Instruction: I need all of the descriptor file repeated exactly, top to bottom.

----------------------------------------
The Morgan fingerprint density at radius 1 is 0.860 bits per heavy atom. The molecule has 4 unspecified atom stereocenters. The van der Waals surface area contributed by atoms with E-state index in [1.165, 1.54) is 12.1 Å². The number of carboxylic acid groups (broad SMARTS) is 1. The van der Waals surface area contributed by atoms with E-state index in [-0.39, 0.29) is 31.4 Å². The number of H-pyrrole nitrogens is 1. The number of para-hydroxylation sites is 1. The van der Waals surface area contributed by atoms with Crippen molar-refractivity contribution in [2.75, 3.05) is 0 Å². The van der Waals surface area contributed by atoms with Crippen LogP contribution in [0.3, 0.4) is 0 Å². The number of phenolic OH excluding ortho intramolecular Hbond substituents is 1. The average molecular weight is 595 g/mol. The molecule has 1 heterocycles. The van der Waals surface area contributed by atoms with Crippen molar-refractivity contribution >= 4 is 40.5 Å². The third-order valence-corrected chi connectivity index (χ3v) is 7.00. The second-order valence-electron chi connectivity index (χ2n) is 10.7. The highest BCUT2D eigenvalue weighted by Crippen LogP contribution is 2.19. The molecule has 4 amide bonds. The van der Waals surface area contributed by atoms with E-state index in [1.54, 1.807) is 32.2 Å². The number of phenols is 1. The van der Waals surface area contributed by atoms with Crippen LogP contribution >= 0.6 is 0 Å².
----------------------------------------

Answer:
The Morgan fingerprint density at radius 1 is 0.860 bits per heavy atom. The molecule has 4 unspecified atom stereocenters. The van der Waals surface area contributed by atoms with E-state index in [1.165, 1.54) is 12.1 Å². The number of carboxylic acid groups (broad SMARTS) is 1. The van der Waals surface area contributed by atoms with E-state index in [-0.39, 0.29) is 31.4 Å². The number of H-pyrrole nitrogens is 1. The number of para-hydroxylation sites is 1. The van der Waals surface area contributed by atoms with Crippen molar-refractivity contribution in [2.75, 3.05) is 0 Å². The van der Waals surface area contributed by atoms with Crippen LogP contribution in [0.3, 0.4) is 0 Å². The number of phenolic OH excluding ortho intramolecular Hbond substituents is 1. The average molecular weight is 595 g/mol. The molecule has 1 heterocycles. The van der Waals surface area contributed by atoms with Crippen molar-refractivity contribution >= 4 is 40.5 Å². The third-order valence-corrected chi connectivity index (χ3v) is 7.00. The second-order valence-electron chi connectivity index (χ2n) is 10.7. The highest BCUT2D eigenvalue weighted by Crippen LogP contribution is 2.19. The molecule has 4 amide bonds. The van der Waals surface area contributed by atoms with E-state index in [1.54, 1.807) is 32.2 Å². The number of phenols is 1. The van der Waals surface area contributed by atoms with Crippen LogP contribution >= 0.6 is 0 Å².